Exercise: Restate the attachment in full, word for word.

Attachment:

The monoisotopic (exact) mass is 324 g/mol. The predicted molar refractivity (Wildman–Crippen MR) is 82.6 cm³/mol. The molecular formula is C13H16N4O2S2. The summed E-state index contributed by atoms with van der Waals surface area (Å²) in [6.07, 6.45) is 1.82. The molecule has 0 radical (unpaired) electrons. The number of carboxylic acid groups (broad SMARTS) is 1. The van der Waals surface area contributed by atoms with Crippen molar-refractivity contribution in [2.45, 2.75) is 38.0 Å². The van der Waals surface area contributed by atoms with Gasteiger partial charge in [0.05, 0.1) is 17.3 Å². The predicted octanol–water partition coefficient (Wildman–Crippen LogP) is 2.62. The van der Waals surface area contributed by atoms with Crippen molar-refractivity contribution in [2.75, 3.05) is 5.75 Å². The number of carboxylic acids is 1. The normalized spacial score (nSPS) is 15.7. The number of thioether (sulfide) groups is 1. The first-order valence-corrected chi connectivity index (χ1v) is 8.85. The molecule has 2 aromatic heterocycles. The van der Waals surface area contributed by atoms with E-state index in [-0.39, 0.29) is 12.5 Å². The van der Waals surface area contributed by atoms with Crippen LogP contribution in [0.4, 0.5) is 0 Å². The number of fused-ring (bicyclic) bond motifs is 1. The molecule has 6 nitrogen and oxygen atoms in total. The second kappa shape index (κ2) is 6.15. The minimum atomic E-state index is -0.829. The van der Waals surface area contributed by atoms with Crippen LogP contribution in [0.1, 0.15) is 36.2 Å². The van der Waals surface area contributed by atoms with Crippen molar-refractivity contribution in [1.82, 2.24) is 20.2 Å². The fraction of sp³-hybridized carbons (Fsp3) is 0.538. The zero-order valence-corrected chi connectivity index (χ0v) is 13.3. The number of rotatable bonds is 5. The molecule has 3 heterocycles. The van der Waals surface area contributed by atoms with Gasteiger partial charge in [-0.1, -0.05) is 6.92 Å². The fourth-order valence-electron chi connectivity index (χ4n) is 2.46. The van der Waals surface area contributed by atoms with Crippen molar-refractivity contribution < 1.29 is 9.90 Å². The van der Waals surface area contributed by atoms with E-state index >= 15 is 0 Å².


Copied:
The monoisotopic (exact) mass is 324 g/mol. The predicted molar refractivity (Wildman–Crippen MR) is 82.6 cm³/mol. The molecular formula is C13H16N4O2S2. The summed E-state index contributed by atoms with van der Waals surface area (Å²) in [6.07, 6.45) is 1.82. The molecule has 0 radical (unpaired) electrons. The number of carboxylic acid groups (broad SMARTS) is 1. The van der Waals surface area contributed by atoms with Crippen molar-refractivity contribution in [2.45, 2.75) is 38.0 Å². The van der Waals surface area contributed by atoms with Gasteiger partial charge in [0.05, 0.1) is 17.3 Å². The predicted octanol–water partition coefficient (Wildman–Crippen LogP) is 2.62. The van der Waals surface area contributed by atoms with Crippen molar-refractivity contribution in [2.75, 3.05) is 5.75 Å². The number of carboxylic acids is 1. The normalized spacial score (nSPS) is 15.7. The number of thioether (sulfide) groups is 1. The first-order valence-corrected chi connectivity index (χ1v) is 8.85. The molecule has 2 aromatic heterocycles. The van der Waals surface area contributed by atoms with E-state index in [-0.39, 0.29) is 12.5 Å². The van der Waals surface area contributed by atoms with Crippen LogP contribution in [0.4, 0.5) is 0 Å². The number of fused-ring (bicyclic) bond motifs is 1. The molecule has 6 nitrogen and oxygen atoms in total. The second kappa shape index (κ2) is 6.15. The minimum atomic E-state index is -0.829. The van der Waals surface area contributed by atoms with Crippen LogP contribution in [0.1, 0.15) is 36.2 Å². The van der Waals surface area contributed by atoms with Crippen molar-refractivity contribution in [1.82, 2.24) is 20.2 Å². The fraction of sp³-hybridized carbons (Fsp3) is 0.538. The zero-order valence-corrected chi connectivity index (χ0v) is 13.3. The number of rotatable bonds is 5. The molecule has 3 heterocycles. The van der Waals surface area contributed by atoms with Gasteiger partial charge in [-0.1, -0.05) is 6.92 Å². The fourth-order valence-electron chi connectivity index (χ4n) is 2.46. The van der Waals surface area contributed by atoms with Crippen molar-refractivity contribution < 1.29 is 9.90 Å². The van der Waals surface area contributed by atoms with E-state index >= 15 is 0 Å².